A few weeks ago I met a friend for coffee at one of my favorite haunts on St. Paul’s Eastside. It is a cozy place that always displays local artist’s work on the walls and up a sunny staircase. I settled in with my cup of strong coffee and one of their signature spice cookies with brown-butter icing and began taking in the paintings that lined the equally buttery colored walls. Most were shadowy prints of people…probably musicians I know nothing about. But one painting grabbed my attention and I had to snap a photo of it…for its truth and its confrontation.
“We are all horrible & wonderful & figuring it out.” I thought of the truth of that statement and how I most often want it to be one or the other. We live, particularly in these days, in a world that draws stark black and white, either-or, dualistic pictures of our fellow humans. Being horrible usually means those who don’t agree with my way of seeing things, my way of being in the world. Being wonderful means, of course, all those folks who see the world with a lens pretty similar to my own. Walking the balance of this tightrope is a constant battle.
While I may argue with the notion of being horrible, I have certainly done horrible things and will likely do many more before I leave this Earth. I wish it weren’t so. All humans have done horrible acts. As one who holds with the idea that each of us is created in the image of the Sacred, I lean toward the idea of being wonderful. And that shade of wonderful is a gift to everyone…even those who have a drastically different take of what Creation holds than I do. It is humbling.
But the part of this piece of artwork that is most compelling to me is the “ & figuring it out” piece. Every day is an act and an art of ‘figuring it out’, isn’t it? Every day I get up and am confronted once again with the myriad choices of horrible and wonderful. It becomes the breakfast cereal of dailiness…horrible? wonderful? And sometimes the fine line between those two carry shadows that make choice perplexing.
This morning I read the teaching of Buddhist monk Thich Nhat Hahn: “I take one breath to let go, one breath to be here, one breath to ask now what?” It seems to me this is our daily work as those who are both horrible & wonderful & figuring it out. Breathe in..let go what might be nudging us toward horrible. Breathe…be here and embrace the wonderful in us and in the world. Breathe…as we figure out the ‘now what’? Over and over and over.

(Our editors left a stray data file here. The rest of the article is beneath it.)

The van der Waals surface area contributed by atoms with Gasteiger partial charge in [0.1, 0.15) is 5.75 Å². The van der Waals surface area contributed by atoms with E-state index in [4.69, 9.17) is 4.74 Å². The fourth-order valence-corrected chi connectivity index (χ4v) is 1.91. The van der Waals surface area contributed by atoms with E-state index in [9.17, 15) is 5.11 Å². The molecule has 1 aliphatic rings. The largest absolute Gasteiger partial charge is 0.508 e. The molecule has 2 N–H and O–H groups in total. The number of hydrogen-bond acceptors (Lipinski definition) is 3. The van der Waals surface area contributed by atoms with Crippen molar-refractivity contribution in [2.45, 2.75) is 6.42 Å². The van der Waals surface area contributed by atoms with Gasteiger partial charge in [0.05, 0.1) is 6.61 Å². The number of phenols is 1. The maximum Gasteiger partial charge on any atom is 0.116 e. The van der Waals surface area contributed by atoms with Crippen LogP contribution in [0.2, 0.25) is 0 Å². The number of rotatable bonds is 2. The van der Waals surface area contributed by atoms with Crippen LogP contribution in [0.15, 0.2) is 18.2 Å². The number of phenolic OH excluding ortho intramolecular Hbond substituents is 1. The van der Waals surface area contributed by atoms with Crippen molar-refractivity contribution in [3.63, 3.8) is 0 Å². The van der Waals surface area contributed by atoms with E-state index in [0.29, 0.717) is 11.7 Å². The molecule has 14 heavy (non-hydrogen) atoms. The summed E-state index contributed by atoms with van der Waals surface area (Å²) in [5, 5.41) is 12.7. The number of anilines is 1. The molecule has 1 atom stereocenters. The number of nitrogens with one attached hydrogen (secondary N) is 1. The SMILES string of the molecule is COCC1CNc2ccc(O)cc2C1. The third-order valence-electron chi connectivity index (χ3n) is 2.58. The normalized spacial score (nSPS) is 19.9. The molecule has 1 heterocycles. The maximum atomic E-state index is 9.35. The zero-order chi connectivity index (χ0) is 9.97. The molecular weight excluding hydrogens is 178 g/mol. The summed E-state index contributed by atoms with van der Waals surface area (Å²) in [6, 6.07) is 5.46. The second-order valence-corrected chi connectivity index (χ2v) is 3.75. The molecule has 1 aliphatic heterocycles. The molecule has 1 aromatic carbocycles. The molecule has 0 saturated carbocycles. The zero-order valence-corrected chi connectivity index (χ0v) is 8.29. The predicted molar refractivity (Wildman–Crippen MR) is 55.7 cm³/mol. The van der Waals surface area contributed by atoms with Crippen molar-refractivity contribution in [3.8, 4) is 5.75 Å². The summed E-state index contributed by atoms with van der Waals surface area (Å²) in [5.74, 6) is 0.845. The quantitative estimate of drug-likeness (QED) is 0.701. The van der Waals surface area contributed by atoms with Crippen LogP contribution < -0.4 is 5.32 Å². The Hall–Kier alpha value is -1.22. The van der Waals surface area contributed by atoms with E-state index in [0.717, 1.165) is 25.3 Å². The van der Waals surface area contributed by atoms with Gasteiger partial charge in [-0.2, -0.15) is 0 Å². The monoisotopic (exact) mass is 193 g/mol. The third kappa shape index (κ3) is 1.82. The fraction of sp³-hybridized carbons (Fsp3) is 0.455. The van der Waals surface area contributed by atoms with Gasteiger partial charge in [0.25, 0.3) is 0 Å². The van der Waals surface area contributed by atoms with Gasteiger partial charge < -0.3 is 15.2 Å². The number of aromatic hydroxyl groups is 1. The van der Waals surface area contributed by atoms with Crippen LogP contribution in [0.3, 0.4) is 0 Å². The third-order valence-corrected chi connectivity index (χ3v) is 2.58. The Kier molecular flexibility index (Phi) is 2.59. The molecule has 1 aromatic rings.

Each day is another opportunity to figure it out. The energy and presence we bring to the world is our chance to shine forth the wonderful image of the Holy in which we were all created. It will, I believe, take much deep breathing.
Ready, set, go….
Another year, come and gone. It is a year that has known highs and lows…like all years. It is a year that has seen beauty and tragedy…like all years. It is a year that has seen moments of peace and deep divide…like all years. It is a year when love has been strong and hate an unwelcome companion…like all years. We have seen births that have brought joy and deaths that have ripped at our hearts. Illness has visited. Inspiration has triumphed. Creativity has blossomed. Failure has cut us to the quick. Despair and delight have been our dance partners.
And now we stand at the cusp of another year. Resolutions have been made. Goals have been set. Regrets have been named, forgiveness is within our reach. Hopes are ever present as they always are when the page on the calendar is turned and its newness, its blank canvas is before us. And while the numbering of days and the shift of the year is in some ways artificial, created for order from our human need, there is something about the turn of New Year. It spells another chance to become the fullness of who we believe ourselves capable of being.
As I have looked ahead to this new year with some trepidation, I have thought of a very short two verse poem written by Coleman Barks that made its way into a collection of poetry compiled for the turn of the millennium. Remember that? The power and promise of the year 2000! Barks writes: “A child stood on his seat in a restaurant, holding the railing of the chairback, as though to address a courtroom, ‘Nobody knows what’s going to happen next.’ Then his turning-slide back down to his food, relieved and proud to say the truth, as were we to hear it.”
I remember the first time I read this, I laughed out loud…at the wisdom and audacity of the child…as I imagined the people in the restaurant’s reactions…as I imagined what my own might have been. But each time I read these words, I am struck again by their truth. “Nobody knows what’s going to happen next.” We may plan. We may hope. We may speculate. We may wring our hands and drop to our knees in fear or prayer or both. What will happen next still eludes us, is often outside our ability to shape it.
There is a deep sense of uncertainty that abounds as we enter this new year. Perhaps it is an uncertainty that many of us have never felt so profoundly. And still the truth is that we do not know what is going to happen next. And yet, as I have shared in the uncertainty and even given in to anxiety, the one thing that prevails for me is that I believe the Holy is in the midst of it all. I continue to believe that the Universe tilts toward goodness and that light is always stronger than any darkness that threatens.
And so I step into 2017 knowing little about what will happen next but confident of the One who breathed us all into being and walks with us through uncertainty each and every day and onward into eternity.
Blessed New Year to you all….